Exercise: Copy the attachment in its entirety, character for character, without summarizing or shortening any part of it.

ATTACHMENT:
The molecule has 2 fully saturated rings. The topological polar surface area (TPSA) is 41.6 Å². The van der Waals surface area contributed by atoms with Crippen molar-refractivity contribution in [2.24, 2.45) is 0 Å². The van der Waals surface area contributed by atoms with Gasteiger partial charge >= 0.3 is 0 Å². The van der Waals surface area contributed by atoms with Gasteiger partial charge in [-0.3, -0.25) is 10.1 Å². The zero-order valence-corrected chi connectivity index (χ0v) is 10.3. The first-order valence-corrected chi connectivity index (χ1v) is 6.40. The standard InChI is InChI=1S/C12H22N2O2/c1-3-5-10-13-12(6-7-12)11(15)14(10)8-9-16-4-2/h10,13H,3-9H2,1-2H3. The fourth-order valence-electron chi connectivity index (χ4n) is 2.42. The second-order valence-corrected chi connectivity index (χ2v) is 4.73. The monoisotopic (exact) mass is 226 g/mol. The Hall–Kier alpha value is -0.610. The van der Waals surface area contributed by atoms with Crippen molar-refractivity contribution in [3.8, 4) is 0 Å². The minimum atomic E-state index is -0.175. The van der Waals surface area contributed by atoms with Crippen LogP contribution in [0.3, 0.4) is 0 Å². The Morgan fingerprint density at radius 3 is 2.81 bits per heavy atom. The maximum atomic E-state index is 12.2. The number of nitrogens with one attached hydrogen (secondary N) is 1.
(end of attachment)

The molecule has 2 fully saturated rings. The topological polar surface area (TPSA) is 41.6 Å². The van der Waals surface area contributed by atoms with Crippen molar-refractivity contribution in [2.24, 2.45) is 0 Å². The van der Waals surface area contributed by atoms with Gasteiger partial charge >= 0.3 is 0 Å². The van der Waals surface area contributed by atoms with Gasteiger partial charge in [-0.3, -0.25) is 10.1 Å². The zero-order valence-corrected chi connectivity index (χ0v) is 10.3. The first-order valence-corrected chi connectivity index (χ1v) is 6.40. The standard InChI is InChI=1S/C12H22N2O2/c1-3-5-10-13-12(6-7-12)11(15)14(10)8-9-16-4-2/h10,13H,3-9H2,1-2H3. The fourth-order valence-electron chi connectivity index (χ4n) is 2.42. The second-order valence-corrected chi connectivity index (χ2v) is 4.73. The monoisotopic (exact) mass is 226 g/mol. The Hall–Kier alpha value is -0.610. The van der Waals surface area contributed by atoms with Crippen molar-refractivity contribution in [3.8, 4) is 0 Å². The minimum atomic E-state index is -0.175. The van der Waals surface area contributed by atoms with Crippen LogP contribution in [0.3, 0.4) is 0 Å². The Morgan fingerprint density at radius 3 is 2.81 bits per heavy atom. The maximum atomic E-state index is 12.2. The number of nitrogens with one attached hydrogen (secondary N) is 1.